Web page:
Protein is critical for muscle growth as it helps to maintain or repair muscle tissue. In order to maintain your present muscle mass, you must eat more protein. If you are looking to build muscle mass, additional protein intake and exercise, such as strength training, is required. Consuming less protein may result in decreased muscle mass.
The Recommended Dietary Allowance (RDA) for a sedentary adult is 0.8 g per kg (about 2 lbs) of body weight. For example, a person who weighs 150 lbs (68k g) should consume 55 g of protein. It is important to remember that this is a suggested minimum, not necessarily the perfect amount for your needs.
Protein timing is typically associated with weight training to build muscle. There is one belief that there is a 30-minute anabolic window after strength training during which you must consume adequate protein to ensure maximal muscle gain. Another belief is that the anabolic window is actually 4 to 6 hours after training, while there are others who believe it is more important to feed your body protein on a regular basis than it is to time its intake so precisely. Most seem to agree that training in a fasted state, however, is not beneficial, so a protein shake prior to a workout is a good idea. With so many theories on protein timing, it is probably best to consult a fitness professional, registered dietician, or even your physician to determine what is best for your needs.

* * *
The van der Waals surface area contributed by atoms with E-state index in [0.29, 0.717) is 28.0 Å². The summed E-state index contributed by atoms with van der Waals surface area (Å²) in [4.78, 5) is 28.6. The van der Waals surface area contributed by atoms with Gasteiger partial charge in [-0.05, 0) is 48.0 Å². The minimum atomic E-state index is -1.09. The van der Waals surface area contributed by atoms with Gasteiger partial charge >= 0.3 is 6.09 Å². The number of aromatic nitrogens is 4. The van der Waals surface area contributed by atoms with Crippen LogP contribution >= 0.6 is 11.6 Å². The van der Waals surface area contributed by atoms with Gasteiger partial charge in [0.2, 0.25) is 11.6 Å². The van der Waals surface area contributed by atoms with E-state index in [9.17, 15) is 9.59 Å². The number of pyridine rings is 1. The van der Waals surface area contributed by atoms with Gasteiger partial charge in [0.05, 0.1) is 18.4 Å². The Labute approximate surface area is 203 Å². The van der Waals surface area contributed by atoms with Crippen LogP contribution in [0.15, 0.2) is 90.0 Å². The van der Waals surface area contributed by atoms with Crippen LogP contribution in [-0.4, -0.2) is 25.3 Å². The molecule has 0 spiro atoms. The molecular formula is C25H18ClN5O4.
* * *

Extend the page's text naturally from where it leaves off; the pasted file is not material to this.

While it’s probably safe to say that eating too much protein, or anything for that matter, can potentially be problematic, there is currently no clear cut definition of how much is too much. The general consensus seems to be that most people can safely eat between 2 and 3.5g/kg of body weight daily. But each person’s situation is unique to their needs. Elite athletes and pregnant people, for example, have higher protein needs than elderly or sedentary people.